Young People and Workplace Injuries

Friday, July 02, 2010

Young people in the workplace suffer twice as many injuries as older workers. Dr. Edward Hill discusses a Centers for Disease Control study that looked at workplace injuries in todays 60 Second Housecall.

Dr. Hill:

Younger people in Americas workforce are twice as likely as older workers to suffer an injury on the job that requires treatment in an emergency room.

The finding comes from a study on injuries and deaths among workers conducted by the Centers for Disease Control.

Researchers examined workplace data from 1998 through 2007. During that time, a yearly average of 570 workers between 15 and 24 died from occupational injuries.

The fatality rate for that group was 3.6 per 100,000 full-time workers, compared to 4.4 for people 25 and older.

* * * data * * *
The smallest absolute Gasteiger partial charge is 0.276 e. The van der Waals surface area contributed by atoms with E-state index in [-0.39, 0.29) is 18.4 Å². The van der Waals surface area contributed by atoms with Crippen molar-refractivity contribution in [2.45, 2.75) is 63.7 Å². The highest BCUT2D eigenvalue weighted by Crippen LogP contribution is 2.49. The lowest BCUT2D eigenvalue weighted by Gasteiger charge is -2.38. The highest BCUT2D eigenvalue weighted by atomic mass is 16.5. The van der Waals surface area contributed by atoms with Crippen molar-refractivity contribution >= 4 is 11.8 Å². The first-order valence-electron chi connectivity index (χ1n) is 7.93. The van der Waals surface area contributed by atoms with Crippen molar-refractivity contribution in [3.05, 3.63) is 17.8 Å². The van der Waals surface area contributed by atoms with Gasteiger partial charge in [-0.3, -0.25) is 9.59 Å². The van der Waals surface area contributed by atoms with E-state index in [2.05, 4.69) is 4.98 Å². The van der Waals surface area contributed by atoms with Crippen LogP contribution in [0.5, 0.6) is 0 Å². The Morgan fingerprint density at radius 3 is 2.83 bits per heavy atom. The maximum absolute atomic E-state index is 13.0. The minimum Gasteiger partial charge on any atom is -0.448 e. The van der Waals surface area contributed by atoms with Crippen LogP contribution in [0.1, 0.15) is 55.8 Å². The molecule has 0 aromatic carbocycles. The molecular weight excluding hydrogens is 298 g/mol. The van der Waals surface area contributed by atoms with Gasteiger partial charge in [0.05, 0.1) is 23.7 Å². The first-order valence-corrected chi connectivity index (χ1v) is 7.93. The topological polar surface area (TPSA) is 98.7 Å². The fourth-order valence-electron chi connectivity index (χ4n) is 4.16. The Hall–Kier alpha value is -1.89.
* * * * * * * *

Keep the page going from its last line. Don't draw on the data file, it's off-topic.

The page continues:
In the same period, an estimated 7.9 million nonfatal job-related injuries to younger workers required emergency department treatment. The rate of such injures to people 15 to 24 was about two times higher.

The fatality rate for younger workers decreased about 14 percent, while nonfatal work injuries declined about 19 percent during the span.

The injury rate among younger workers may be higher because of inexperience, inadequate supervision and absence of training, researchers said.

For North Mississippi Medical Center, Im Dr. Edward Hill.